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The Appropriate Use of the Appropriations Clause

From The Heritage Foundation:

This section is commonly referred to as the Appropriations Clause stipulates that “No Money shall be drawn from the Treasury, but in Consequence of Appropriations made by Law; and a regular Statement and Account of the Receipts and Expenditures of all public Money shall be published from time to time,” and effectively grants the legislative branch the influential “power of the purse.”  Today, however, public opinion agrees that Congress has clearly abused this privilege.

Congress’s decades-long spending spree is on everyone’s mind these days.  Most (successful) Republicans ran on a promise to reduce federal spending last November.  The 112th Congress has received a mandate to rein in the federal debt, and restore the health of America’s economy.  This new demand for fiscal responsibility is directly in line with the Founders’ intention for the Appropriations Clause.  As Gary Kepplinger explains in the latest installment in the Constitutional Guidance for Lawmakers series, the Appropriations Clause was not an authorization for exorbitant use of Treasury funds.  Rather, it is included in Section 9 of Article I – the section that enumerates the limitations of the legislative branch.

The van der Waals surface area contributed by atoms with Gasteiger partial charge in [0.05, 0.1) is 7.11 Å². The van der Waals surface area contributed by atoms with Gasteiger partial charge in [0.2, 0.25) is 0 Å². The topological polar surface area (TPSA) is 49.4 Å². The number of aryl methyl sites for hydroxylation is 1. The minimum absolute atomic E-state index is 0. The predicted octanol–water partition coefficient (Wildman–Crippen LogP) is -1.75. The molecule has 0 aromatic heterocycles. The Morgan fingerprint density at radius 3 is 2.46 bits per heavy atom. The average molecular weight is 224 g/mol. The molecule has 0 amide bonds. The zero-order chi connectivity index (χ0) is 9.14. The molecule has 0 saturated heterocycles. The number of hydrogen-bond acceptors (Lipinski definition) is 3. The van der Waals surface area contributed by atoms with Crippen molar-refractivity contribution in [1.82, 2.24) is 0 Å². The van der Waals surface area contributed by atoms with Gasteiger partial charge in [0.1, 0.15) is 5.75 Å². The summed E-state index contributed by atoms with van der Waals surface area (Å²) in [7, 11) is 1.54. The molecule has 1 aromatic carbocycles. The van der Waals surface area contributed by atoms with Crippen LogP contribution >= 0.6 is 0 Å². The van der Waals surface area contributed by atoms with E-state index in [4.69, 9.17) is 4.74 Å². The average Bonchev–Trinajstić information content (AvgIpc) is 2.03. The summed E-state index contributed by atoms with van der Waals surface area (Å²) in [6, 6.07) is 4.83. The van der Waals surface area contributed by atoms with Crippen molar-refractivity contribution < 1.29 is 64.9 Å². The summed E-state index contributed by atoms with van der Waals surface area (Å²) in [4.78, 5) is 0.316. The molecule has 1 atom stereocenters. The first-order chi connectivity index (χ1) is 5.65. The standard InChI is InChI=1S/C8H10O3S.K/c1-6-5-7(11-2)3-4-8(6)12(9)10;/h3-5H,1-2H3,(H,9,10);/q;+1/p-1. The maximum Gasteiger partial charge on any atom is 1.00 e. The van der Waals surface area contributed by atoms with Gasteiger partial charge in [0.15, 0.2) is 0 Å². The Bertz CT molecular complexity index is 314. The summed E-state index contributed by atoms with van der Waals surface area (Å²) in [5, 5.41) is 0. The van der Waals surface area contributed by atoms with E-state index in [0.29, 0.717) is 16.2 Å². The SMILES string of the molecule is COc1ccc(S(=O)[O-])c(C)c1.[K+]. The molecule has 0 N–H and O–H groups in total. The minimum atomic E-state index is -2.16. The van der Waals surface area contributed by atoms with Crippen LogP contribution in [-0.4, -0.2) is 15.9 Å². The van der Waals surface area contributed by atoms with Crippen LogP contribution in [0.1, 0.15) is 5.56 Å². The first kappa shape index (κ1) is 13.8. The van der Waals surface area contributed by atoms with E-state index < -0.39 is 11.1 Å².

Explaining this difference is rather like giving a teenager a credit card, and watching their face change as you explain that the money still has to be paid off.  It’s not a blank check – it’s a responsibility.

God Bless America

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It is evident from the state of the country, from the habits of the people, from the experience we have had on the point itself, that it is impracticable to raise any very considerable sums by direct taxation. — Alexander Hamilton, Federalist No. 12, November 27, 1787

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